Archive for May, 2012

Acupuncture for Headaches-no side effects

Posted on May 16, 2012. Filed under: Acupuncture Information, Pain | Tags: , , , , , , , , , , , , |

How can Acupuncture remedy headaches?

Traditional Chinese medicine (TCM) has a very consistent and philosophically-based framework for headache diagnosis and treatment.  Acupuncture, as an effective treatment modality, has been applied to headaches from the earliest beginnings of TCM.

Acupuncture is not just only effective for migraine headaches, but also works very well for tension headaches, cluster headaches, post-traumatic headaches, and disease-related headaches that may be due to sinus problems, high blood pressure or sleeping disorders. The greatest advantage of acupuncture over Western medicine is that it causes virtually no harm.  Some medications can have serious side effects and can (in some instances) actually lead to patients experiencing a “rebound” headache. Unlike synthetic medications, acupuncture has essentially no side effects, and the procedures for treating headaches are less invasive with acupuncture than with surgery.

Who gets headaches?

Nearly everyone will suffer a headache at some point in time.  Headaches are one of the most common physical complaints that prompt people to treat themselves or seek professional help. It has been estimated that up to 50 million Americans suffer from severe, long-lasting, reacurring headaches.  While most headaches are not necessarily symptomatic of another condition, they can be very distracting and account for significant amounts of time lost from work.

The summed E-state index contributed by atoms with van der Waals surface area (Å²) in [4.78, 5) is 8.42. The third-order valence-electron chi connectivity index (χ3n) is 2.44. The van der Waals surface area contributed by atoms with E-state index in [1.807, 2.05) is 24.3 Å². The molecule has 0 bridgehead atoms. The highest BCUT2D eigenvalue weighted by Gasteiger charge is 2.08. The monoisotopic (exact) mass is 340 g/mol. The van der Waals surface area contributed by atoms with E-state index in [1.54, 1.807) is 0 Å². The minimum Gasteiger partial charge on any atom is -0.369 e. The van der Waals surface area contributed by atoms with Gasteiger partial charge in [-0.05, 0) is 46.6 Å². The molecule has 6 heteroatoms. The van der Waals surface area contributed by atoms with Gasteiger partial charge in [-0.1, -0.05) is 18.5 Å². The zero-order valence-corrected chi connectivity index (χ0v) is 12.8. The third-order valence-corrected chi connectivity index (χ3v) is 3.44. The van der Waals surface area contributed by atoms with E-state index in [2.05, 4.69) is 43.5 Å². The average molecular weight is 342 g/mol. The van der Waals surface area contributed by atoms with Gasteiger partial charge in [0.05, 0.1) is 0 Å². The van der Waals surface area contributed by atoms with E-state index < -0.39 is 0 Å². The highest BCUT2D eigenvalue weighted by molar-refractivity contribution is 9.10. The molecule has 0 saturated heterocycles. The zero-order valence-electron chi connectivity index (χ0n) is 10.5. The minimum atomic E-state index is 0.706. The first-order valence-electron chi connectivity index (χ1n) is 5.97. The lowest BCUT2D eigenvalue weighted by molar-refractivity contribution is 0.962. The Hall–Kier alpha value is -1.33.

What are the different types of headaches?

Headaches fall into three main categories: tension-type, migraine and cervicogenic. Tension-type headaches are the most common.  Many patients who endure tension-type headaches usually feel mild to moderate pain on both sides of their head. The pain is usually described as tight, stiff or constricting, almost as though there is a vice squeezing the head.

While migraines affect far fewer people than the tension-type headaches, they have a much shorter duration, but their symptoms are much more severe. They typically affect women more than men, with pain that usually occurs on one side of the head.  Migraines can be so debilitating that they can cause loss of appetite, blurred vision, nausea and even vomiting.

Cervicogenic headaches are the most recently diagnosed type of headache and are musculoskeletal in nature. They may be caused by pain in the neck or spine that migrates to the head.  Many times, cervicogenic headaches are undiagnosed because of their recent classification.

What are the results of Treatment? 

Web M.D. wrote that people who received acupuncture were nearly four times as likely to report less suffering than those who received standard medical treatment alone, such as pain relievers.

“The results showed that patients who received acupuncture reported significant improvement in many quality of life measures,” says researcher Remy Coeytaux, MD, assistant professor of family medicine at the University of North Carolina School of Medicine, in a news release. “The patients felt better, and the vast majority who got acupuncture reported that their headaches had improved during the six weeks of treatment

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